Eclectic, quirky, and sometimes edgy…this is how things look from my front porch.

Saturday, September 17, 2011

If A Coffee Can Hits the Galley Floor At Test Depth Does it Make a Sound?

I have a nasty habit of not fastening the lids on jars and things like shampoo or detergent.  I guess it is because I'm afraid that I won't be able to get them open again.  Someone else who lives here, a person I refer to as "ole wrench wrist" can fasten or secure something so tightly that I can never reopen it, such as a wide-mouthed jar of pickles or the faucet for the hose.   Makes me cuss sometimes.

Not only is this annoying habit of using one's wrist as a wrench frugal because liquid won't evaporate, but carefully securing all household items in their appointed spot has the added benefit avoiding said object falling and hitting the floor.  At times, an object falling and hitting the the deck somewhere below the surface of the water and acknowledged unclassified test depth can be dangerous. Especially outside of international waters. As I've been told many times, an improperly stowed coffee that falls can be heard for miles underwater.  Or feet.  Or fathoms.  Or knots.  Or whatever it is.
As madcap and devil-may-care as you know me to be, I continue to do things my own slapdash way and did I pay for it this week.  I had the biggest, nearly full, container of liquid Tide on top of the washer.  The lid was on fairly tightly, but not all the way hermetically sealed if you know what I mean.  I was working on the computer and heard a thud. I attributed the sound only to the wash being a little unbalanced.  Or maybe I'm the unbalanced one.  One of those. The sound stopped after one thud, so I did nothing.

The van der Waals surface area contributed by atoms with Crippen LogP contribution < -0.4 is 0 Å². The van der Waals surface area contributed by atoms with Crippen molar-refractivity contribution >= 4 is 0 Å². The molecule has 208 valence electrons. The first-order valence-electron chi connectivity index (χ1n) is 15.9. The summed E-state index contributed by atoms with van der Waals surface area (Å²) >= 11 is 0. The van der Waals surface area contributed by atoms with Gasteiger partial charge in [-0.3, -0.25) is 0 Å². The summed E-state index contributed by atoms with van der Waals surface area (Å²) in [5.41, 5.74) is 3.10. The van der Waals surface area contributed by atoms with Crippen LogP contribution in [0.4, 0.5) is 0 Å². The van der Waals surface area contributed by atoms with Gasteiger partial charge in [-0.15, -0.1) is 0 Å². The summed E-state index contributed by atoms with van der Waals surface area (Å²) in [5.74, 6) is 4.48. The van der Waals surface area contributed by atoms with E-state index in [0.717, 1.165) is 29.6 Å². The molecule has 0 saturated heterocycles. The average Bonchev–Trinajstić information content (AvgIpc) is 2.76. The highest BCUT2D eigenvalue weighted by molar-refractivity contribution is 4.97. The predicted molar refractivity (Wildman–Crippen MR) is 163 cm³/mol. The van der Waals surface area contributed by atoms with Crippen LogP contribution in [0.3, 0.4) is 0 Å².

I wish I'd thought to take a pic, but I wanted to cry when I went into the laundry room. The Tide had flown off the washer, I guess from the vibration, and the top flew off when it hit wall.  There was detergent down the wall, all over the floor, inside the radiator, down the front of the get the picture.
I had a good idea, though.  Okay the really good idea would be to store the Tide in the sink area and put the top on tight.  But I was in critical incident management mode.  Anyway, I scooped up a lot of the mess in my bare hands and put it back in the container.  This worked surprisingly well.  Then I got the clean rags I use for household stuff and sopped up the remainder on about a dozen rags, enough on each for a wash.  I put them in some zip locks (I reuse zip locks over and over), and have used them all week to wash clothes.  Put a rag with the Tide in the wash, throw in the zip lock to clean it off, and turn the machine on.

So, kids, what have we learned?  Close containers all the way, whether the shampoo bottle, or the pickle jar, or the Tide.   You never know how you might figure out to knock them over.  And think creatively when you have a mini-disaster.  There will be a test on this later. 

FINEX, FINEX, FINEX....Mark FINEX  (only submariners get this)